The Broadway production of Barrymore by William Luce won the brilliant actor Christopher Plummer the 1997 Tony Award as Best Actor, portraying John Barrymore, the youngest son of an acting dynasty, and probably the greatest Shakespearean actor of his generation. Barrymore's performances as Richard III and Hamlet were acclaimed, and memorable.
Barrymore had classic aristocratic good looks, was labeled "The Great Profile", and was successful on stage in drawing room comedies before turning his attention to Shakespeare. He followed his acting siblings Lionel and Ethel Barrymore to Hollywood, and he successfully made the transition to "talkies" from silent films, when sound came in, making 60 films in all.
But there was a demon lurking within. A love of alcohol accompanied by an inability to remember his lines ended his film career, and he was impoverished by his life style, and after four marriages, with alimony payments.
Luce's setting for "Barrymore" is a theater Barrymore has rented for a backer's audition the next day, in an attempt to persuade investors to produce a revival of Richard III.
Houston actor John Stevens has taken on the daunting assignment of portraying Barrymore, in what is essentially a one-person show, though there is a prompter, Frank (well-played by Scott Holmes), unseen but heard, and made very good use of, who interacts in important ways with Barrymore. Stevens has the advantage over Plummer in that Plummer was too old for the part - the play takes place in 1942, a month before Barrymore's death at the age of 60.
The production is bare bones, normally not a problem, leaving it to the script and acting to excel, except that the bones here could use a little polishing - too bare can be a distraction. But it hardly matters, as Luce's script is composed of a series of one-liners, amusing, and often with a dry wit, that are entertaining. And Stevens captures the self-awareness of a man who has seen his great gifts dwindle, and is torn between regret and arrogance, between self-justification and bullying, between despair and a love of life.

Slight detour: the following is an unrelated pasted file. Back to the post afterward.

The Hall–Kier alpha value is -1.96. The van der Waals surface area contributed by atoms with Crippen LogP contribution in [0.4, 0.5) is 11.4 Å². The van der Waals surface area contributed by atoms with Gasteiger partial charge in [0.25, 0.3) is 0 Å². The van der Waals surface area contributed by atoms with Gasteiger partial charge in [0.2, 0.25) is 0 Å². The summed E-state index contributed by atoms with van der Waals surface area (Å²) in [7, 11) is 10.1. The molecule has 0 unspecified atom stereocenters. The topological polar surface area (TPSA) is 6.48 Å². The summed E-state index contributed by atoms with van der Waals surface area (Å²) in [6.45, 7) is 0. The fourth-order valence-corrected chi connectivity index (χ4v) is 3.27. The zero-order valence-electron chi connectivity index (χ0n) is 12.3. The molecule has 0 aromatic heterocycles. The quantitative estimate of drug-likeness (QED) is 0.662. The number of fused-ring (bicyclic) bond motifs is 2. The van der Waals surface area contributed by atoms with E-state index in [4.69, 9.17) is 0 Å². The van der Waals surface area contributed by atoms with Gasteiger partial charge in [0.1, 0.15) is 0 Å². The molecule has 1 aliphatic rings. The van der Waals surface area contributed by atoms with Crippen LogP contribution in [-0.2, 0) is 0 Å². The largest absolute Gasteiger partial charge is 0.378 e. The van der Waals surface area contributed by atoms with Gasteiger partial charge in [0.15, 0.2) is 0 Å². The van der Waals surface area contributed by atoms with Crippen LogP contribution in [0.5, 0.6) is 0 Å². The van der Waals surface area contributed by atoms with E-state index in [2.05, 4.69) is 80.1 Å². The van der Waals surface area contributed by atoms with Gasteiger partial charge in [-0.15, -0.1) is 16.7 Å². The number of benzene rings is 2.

Stevens has the magnetic stage presence to hold our attention, and the intelligence to understand Barrymore, a man of genius to whom things came perhaps too easily, who was perhaps too quickly bored, and whose love of women could be an all-consuming fire. Stevens convinces us that Barrymore's love of women was genuine, and true, and that beyond the lure of conquest lay the idealized playing field of romantic love, especially with his third wife Dolores Costello - he has misremembered the name of his fourth wife.
We hear an echo of Barrymore's greatness when Frank contradicts his claim that he was a good Richard, saying "No, you were a great Richard." The role is especially demanding, in that Luce portrays Barrymore as a great mimic, and has him at various times imitate his acting brother and sister, as well as a variety of other characters, and Stevens does this to a fare-thee-well. It is a commanding performance, and one to be savored.
Bonnie Hewett directed, and has brought the script to exciting life. The pace is flawless, and she and Stevens, who recently starred together as Elyot and Amanda in Noel Coward's Private Lives, make a great team as director and actor.
Act II is significantly too short, leaving us with a feeling that somehow we are missing an ingredient from this life, that Barrymore has kept hidden a secret we are not privileged to know. And playwright Luce has missed an opportunity for a striking contrast - it would have been great to see Barrymore in his prime, perhaps in a flashback, or a dream sequence, when he was at the height of his powers. When a play is about "How have the mighty fallen" it helps to see the "mighty" phase.
This work is both demanding and challenging, and this production is highly successful, presenting a sharply-etched portrait of a great personality, a tribute to the love of theater, and a wry commentary on one of the many weaknesses to which a human may succumb.
Barrymore continues through July 5, Theatre Southwest, 8944-A Clarkcrest, information and ticketing at 713-661-9505 or at http://theatresouthwest.org/
Keep the Houston Press Free... Since we started the Houston Press, it has been defined as the free, independent voice of Houston, and we would like to keep it that way. Offering our readers free access to incisive coverage of local news, food and culture. Producing stories on everything from political scandals to the hottest new bands, with gutsy reporting, stylish writing, and staffers who've won everything from the Society of Professional Journalists' Sigma Delta Chi feature-writing award to the Casey Medal for Meritorious Journalism. But with local journalism's existence under siege and advertising revenue setbacks having a larger impact, it is important now more than ever for us to rally support behind funding our local journalism. You can help by participating in our "I Support" membership program, allowing us to keep covering Houston with no paywalls.